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Key to success in China: Leave your bible and gun behind

Popularity 9Viewed 10796 times 2013-12-9 17:10 |System category:Economy| success, outside, trying, China, world

Currently in the Netherlands they showcase big resentment to the outside world trying to dictate the rules on behaviour. The ancient annual national holiday celebration Sinterklaas has aroused many complaints for being discriminative to other people. Reason for controversy is the helper of Saint Nicolaas; a black painted, red lipped, funny helper in a traditional outfit called zwarte Piet (black Pete). As a response to the shout out by people asking to abolish Sinterklaas, over two million people in the Netherlands signed a petition almost declaring war against people who speak up against this National holiday.

Discrimination is a feeling people get because of a certain manifestation, so it is impossible to deny these people truly feel discriminated. Still, when people speak out for feeling a certain way about this cultural phenomenon, the Dutch feel attacked by the outside world. It is almost as if the Dutch border is being attacked and verbally defended with the ferocity of a lion. Do not touch our habits, like it or get out!

Interestingly enough, finger pointing and changing behaviour is what the Western world does, including the Netherlands. Centuries ago we started with enforcing our rules upon other countries and regions. In the name of the bible and with a weapon in our hands it started as early as 1096 (first crusade). These days we have traded the bible for democracy, but we still enforce our way of life upon other cultures and countries. Many examples can be noted down in the history over the years.

What does this teach us about doing business in countries like China? When you want to be successful in China, or in any other country, you need to leave your habits behind. Do not try and enforce your western way of thinking and acting upon your counterpart, but start with a clean slate. You are not there to judge or compare, you are doing business in China because you need something from the 1.3 billion potential consumers.

A great example of not leaving our Bible and weapon behind is provided to us by non-other than the European Union. Once a year, and for 13 years on, the European Chamber in China present a costly detailed position paper for and in China.  The elephantine book contained copious amounts of recommendations for the Chinese government to make Europeans life and doing business easier and better in the Peoples Republic of China. Not one single comment on a potentially discriminative yearly national holiday, but a paper full of comments. Imagine how you would feel and respond when China or any other country would issue a paper like this in your country?

To be culturally successful, you need to forget what you know. This goes, above all else, for Western governmental organizations. It is true; government officials can easily open doors in China. However you never hear that government officials can also close doors in a much worse manner than any company or person can.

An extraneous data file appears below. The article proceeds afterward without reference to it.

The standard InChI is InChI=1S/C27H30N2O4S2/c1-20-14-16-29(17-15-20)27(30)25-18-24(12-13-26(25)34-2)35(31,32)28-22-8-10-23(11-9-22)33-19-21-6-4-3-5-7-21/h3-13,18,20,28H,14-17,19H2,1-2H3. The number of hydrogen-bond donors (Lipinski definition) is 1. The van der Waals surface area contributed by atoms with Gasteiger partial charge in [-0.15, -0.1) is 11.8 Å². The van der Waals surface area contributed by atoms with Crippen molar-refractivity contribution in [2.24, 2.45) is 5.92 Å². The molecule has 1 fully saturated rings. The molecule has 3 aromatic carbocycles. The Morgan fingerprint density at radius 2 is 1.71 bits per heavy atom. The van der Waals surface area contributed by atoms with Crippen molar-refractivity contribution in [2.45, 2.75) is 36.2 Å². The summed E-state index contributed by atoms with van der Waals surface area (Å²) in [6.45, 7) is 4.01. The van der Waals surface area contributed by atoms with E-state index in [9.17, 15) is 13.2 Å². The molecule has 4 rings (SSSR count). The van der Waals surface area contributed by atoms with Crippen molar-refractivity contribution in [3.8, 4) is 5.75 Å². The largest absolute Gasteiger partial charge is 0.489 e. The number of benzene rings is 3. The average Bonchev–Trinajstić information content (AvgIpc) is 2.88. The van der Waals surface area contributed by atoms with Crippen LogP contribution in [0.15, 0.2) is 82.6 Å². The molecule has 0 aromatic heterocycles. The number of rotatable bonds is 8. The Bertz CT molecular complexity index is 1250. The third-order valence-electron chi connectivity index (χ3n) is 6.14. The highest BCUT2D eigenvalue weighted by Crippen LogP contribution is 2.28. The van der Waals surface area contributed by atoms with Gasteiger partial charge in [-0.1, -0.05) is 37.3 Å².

Forget everything you know, erase everything you have been taught and think solely about what you need and want. This does not mean that you have to completely surrender to, in this case, the Chinese culture. Just focus on formulating a strategy in order to get what you want and go for it. You then have great odds to be part of the 10% of foreign companies who are currently successful in China after three years.

(Opinions of the writer in this blog don't represent those of China Daily.)




Shake hands


Friends who just made a statement (3 Person)

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Comment Comment (7 comments)

Reply Report MichielVos 2013-12-9 17:21
Well said!!
Reply Report voice_cd 2013-12-10 16:58
Very helpful article for foreign companies and entrepreneur.
Reply Report Beijing1421 2013-12-11 18:55
Thank you both
Reply Report Zoggles 2013-12-13 15:42
Your article reminds me of the countless times various groups have tried to ban Christmas in the UK.
Reply Report huaren2323 2013-12-13 21:13
Good Food for Thought for all Foreigner and their businesses in China.
Reply Report DailyofChina 2013-12-15 16:03
Smart point of view.
Reply Report Dr.Bill.Shen 2013-12-20 15:42
as long as you can stomach some agnostic or althiest comments about your religion, you will find chinese people are truly firendly to be with. I would characterise most chinese people are agnostics. religion does not really play a significant role as it does in other countries. most of people does not have any foggy idea about other religions other than from the news. Being pragmatic and giving a benefit of doubt on anything you hear about your religion, you should thrive in China. In case you are a fervent devotee, you should not bother to make a regretful trip.

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